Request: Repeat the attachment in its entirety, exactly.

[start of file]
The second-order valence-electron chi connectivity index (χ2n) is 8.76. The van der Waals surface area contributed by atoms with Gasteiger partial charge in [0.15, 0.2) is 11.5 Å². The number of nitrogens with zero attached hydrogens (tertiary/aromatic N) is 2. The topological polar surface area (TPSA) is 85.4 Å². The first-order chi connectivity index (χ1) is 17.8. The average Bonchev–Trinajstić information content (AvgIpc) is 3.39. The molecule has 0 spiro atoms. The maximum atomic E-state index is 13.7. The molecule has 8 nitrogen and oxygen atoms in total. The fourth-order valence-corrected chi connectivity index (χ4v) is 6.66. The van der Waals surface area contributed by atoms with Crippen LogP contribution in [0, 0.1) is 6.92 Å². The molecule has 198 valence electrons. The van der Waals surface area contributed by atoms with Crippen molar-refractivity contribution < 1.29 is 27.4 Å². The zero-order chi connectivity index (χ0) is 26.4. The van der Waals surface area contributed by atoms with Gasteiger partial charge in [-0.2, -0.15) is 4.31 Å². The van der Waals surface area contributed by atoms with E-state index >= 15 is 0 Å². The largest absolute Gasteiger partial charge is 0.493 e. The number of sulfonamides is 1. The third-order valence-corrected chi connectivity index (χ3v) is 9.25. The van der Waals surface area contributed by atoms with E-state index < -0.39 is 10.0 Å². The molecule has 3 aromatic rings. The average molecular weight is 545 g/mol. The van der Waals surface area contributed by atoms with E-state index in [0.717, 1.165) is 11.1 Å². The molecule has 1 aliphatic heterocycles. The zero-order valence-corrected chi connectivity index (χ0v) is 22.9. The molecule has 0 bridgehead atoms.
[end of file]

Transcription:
The second-order valence-electron chi connectivity index (χ2n) is 8.76. The van der Waals surface area contributed by atoms with Gasteiger partial charge in [0.15, 0.2) is 11.5 Å². The number of nitrogens with zero attached hydrogens (tertiary/aromatic N) is 2. The topological polar surface area (TPSA) is 85.4 Å². The first-order chi connectivity index (χ1) is 17.8. The average Bonchev–Trinajstić information content (AvgIpc) is 3.39. The molecule has 0 spiro atoms. The maximum atomic E-state index is 13.7. The molecule has 8 nitrogen and oxygen atoms in total. The fourth-order valence-corrected chi connectivity index (χ4v) is 6.66. The van der Waals surface area contributed by atoms with Crippen LogP contribution in [0, 0.1) is 6.92 Å². The molecule has 198 valence electrons. The van der Waals surface area contributed by atoms with Crippen molar-refractivity contribution < 1.29 is 27.4 Å². The zero-order chi connectivity index (χ0) is 26.4. The van der Waals surface area contributed by atoms with Gasteiger partial charge in [-0.2, -0.15) is 4.31 Å². The van der Waals surface area contributed by atoms with E-state index >= 15 is 0 Å². The largest absolute Gasteiger partial charge is 0.493 e. The number of sulfonamides is 1. The third-order valence-corrected chi connectivity index (χ3v) is 9.25. The van der Waals surface area contributed by atoms with E-state index < -0.39 is 10.0 Å². The molecule has 3 aromatic rings. The average molecular weight is 545 g/mol. The van der Waals surface area contributed by atoms with E-state index in [0.717, 1.165) is 11.1 Å². The molecule has 1 aliphatic heterocycles. The zero-order valence-corrected chi connectivity index (χ0v) is 22.9. The molecule has 0 bridgehead atoms.